Crowds of devotees and tourists from all over the country and the globe participated in the historical 50th year of canonical celebration of Our Lady of Namacpacan in Luna, La Union. The commemoration of the papal bull issued by Pope XXIII on the coronation of Our Lady of Namacpacan in 1959 is considered one of the nation’s cultural and religious highlights, drawing foreign and local tourists as well as Filipino balikbayans and members of the foreign and local media.
The event, preceded by a concelebrated mass of 100 priests and archbishops from Ilocos and Laoag, was led by Apostolic Nuncio to the Philippines, Archbishop Edward Joseph Adams. It also marked the inauguration of Our Lady of Namacpacan Museum which preserves several solemn queenly attires of the Marian image, dating back from the 1800 to the present.
“Part of our country’s unique attraction to tourists is our culture of devotion to our Catholic faith, which is replete with cultural rituals, colorful feasts and warm celebrations that stand out from the rest of the world,” said Ace Durano, Secretary of Tourism.
Carved in Spanish soft wood, measuring 7-feet tall, the original image of Our Lady of Namacpacan stays at the 100-year old church of St. Catherine of Alexandria Parish, a significant pilgrimage site built in the 18th century by Augustinian Friars.
Recounting his personal miracle, Nestor Abuda Sr., Executive Secretary of the Parish Pastoral Council of St. Catherine of Alexandria Parish, said after a stroke left half his body paralyzed, he devoutly went to mass at the church everyday, never failing to kiss the feet of the image of Apo Baket, the Lady’s other revered name. After three years, the only hint left of his once paralyzed body is a slight limp as he walks around aided by a cane. Abuda went on to mention that the townsfolk also hailed the miraculous hand of the venerated Lady for protecting them from the recent storms which have wrecked havoc to surrounding areas in the North.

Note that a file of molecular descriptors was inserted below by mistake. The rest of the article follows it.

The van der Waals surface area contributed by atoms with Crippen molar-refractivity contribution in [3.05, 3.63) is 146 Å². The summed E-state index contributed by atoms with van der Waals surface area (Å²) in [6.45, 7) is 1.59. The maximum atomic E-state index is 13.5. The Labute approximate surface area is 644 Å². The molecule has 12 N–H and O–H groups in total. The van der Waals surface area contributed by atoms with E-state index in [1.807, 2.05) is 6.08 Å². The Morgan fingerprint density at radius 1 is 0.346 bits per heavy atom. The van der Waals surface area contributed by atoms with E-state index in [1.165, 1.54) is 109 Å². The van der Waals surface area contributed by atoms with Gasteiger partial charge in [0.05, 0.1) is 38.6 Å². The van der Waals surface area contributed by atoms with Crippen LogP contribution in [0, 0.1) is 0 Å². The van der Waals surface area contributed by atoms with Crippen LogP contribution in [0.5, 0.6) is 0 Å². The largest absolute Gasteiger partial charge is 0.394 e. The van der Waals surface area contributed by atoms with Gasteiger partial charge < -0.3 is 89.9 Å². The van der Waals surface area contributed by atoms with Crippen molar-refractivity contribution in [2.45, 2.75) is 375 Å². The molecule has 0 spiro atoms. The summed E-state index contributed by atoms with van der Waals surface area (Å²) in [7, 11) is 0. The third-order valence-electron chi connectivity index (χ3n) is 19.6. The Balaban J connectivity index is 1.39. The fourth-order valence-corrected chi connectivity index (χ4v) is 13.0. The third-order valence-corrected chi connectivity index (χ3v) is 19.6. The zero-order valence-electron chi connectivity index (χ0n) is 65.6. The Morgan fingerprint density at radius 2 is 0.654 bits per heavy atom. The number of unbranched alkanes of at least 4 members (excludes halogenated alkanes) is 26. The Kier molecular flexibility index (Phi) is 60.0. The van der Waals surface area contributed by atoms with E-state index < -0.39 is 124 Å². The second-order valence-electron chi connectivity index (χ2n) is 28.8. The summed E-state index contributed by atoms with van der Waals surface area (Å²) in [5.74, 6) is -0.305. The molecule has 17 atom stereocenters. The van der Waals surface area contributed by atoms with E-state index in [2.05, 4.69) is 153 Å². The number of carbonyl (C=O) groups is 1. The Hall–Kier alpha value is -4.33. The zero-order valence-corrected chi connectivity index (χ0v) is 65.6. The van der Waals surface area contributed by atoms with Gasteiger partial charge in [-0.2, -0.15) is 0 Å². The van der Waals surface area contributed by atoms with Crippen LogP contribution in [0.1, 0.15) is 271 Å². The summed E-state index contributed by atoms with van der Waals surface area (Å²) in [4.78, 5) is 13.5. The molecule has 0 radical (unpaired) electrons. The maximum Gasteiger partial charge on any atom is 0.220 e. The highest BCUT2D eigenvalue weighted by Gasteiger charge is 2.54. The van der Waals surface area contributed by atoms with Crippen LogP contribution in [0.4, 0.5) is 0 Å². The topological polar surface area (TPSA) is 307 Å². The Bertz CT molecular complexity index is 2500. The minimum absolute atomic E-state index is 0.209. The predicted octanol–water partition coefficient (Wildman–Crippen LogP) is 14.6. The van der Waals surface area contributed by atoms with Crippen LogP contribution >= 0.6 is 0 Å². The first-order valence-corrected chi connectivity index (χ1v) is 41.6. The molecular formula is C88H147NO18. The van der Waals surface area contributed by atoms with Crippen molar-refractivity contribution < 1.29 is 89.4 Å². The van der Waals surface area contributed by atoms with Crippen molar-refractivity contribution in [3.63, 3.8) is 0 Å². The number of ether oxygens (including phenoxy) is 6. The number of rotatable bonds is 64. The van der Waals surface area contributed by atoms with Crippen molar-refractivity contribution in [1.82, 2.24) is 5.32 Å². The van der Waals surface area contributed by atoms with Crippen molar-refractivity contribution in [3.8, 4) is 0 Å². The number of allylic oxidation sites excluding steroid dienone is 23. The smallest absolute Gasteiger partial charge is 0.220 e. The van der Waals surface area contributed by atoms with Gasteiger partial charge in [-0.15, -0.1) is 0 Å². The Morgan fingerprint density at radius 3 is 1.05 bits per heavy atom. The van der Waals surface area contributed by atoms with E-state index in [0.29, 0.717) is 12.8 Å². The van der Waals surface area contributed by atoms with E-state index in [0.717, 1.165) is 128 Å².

In his homily, Archbishop Adams chose to venerate Our Lady of Namacpacan for guiding the people closer to God, which he deemed as the reason for the celebration. The Catholic Church is known to be vigilant regarding miraculous claims made by people on their revered saints and images. These stories though have become part of passionate Marian devotions throughout the country.
With several tourists flocking to the celebration, the Department of Tourism (DOT) organized tours of Luna town, and surrounding areas of La Union, “Religious festivities in the country are always complemented with exploration of our heritage sites, beaches, coves and other interesting landmarks in the area,” shared Eduardo Jarque, Jr., Undersecretary for Planning and Promotions.
The town of Luna, a well-known stopover for those travelling in the North, used to be called Namacpacan, which means to offer food and shelter. The town is famous for various sites such as the century-old Watch Tower, a pre-Spanish defense post situated right by the shores of Luna beach. Apart from the magnificent structure, the beachfront is known for pebble picking, with various shiny colored stones lining up the shores.
“For the younger generation who come with their parents to join the religious rites, we provide other exciting activities, foremost of which is surfing,” said DOT Region 1 Director Martin Valera.
From October to February, beaches in Urbiztondo, La Union are abuzz with several surfing activities and events lined up for international and local wave riders, from beginners to the professionals.